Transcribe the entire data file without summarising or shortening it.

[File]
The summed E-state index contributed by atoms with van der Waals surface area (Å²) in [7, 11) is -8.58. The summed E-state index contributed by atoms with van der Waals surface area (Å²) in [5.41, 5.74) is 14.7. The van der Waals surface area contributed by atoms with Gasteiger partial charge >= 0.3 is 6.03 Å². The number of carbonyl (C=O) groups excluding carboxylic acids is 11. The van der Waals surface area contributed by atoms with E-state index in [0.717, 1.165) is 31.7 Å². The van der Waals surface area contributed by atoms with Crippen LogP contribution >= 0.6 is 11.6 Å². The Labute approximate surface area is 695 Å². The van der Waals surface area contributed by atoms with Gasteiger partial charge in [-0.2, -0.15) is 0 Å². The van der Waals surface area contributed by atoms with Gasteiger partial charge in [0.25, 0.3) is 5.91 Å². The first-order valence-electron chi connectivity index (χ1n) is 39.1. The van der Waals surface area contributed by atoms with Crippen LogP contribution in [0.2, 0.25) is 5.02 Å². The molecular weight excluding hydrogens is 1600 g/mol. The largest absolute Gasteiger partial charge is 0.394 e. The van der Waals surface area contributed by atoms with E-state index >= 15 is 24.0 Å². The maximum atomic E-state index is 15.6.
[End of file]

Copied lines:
The summed E-state index contributed by atoms with van der Waals surface area (Å²) in [7, 11) is -8.58. The summed E-state index contributed by atoms with van der Waals surface area (Å²) in [5.41, 5.74) is 14.7. The van der Waals surface area contributed by atoms with Gasteiger partial charge >= 0.3 is 6.03 Å². The number of carbonyl (C=O) groups excluding carboxylic acids is 11. The van der Waals surface area contributed by atoms with E-state index in [0.717, 1.165) is 31.7 Å². The van der Waals surface area contributed by atoms with Crippen LogP contribution >= 0.6 is 11.6 Å². The Labute approximate surface area is 695 Å². The van der Waals surface area contributed by atoms with Gasteiger partial charge in [-0.2, -0.15) is 0 Å². The van der Waals surface area contributed by atoms with Gasteiger partial charge in [0.25, 0.3) is 5.91 Å². The first-order valence-electron chi connectivity index (χ1n) is 39.1. The van der Waals surface area contributed by atoms with Crippen LogP contribution in [0.2, 0.25) is 5.02 Å². The molecular weight excluding hydrogens is 1600 g/mol. The largest absolute Gasteiger partial charge is 0.394 e. The van der Waals surface area contributed by atoms with E-state index >= 15 is 24.0 Å². The maximum atomic E-state index is 15.6.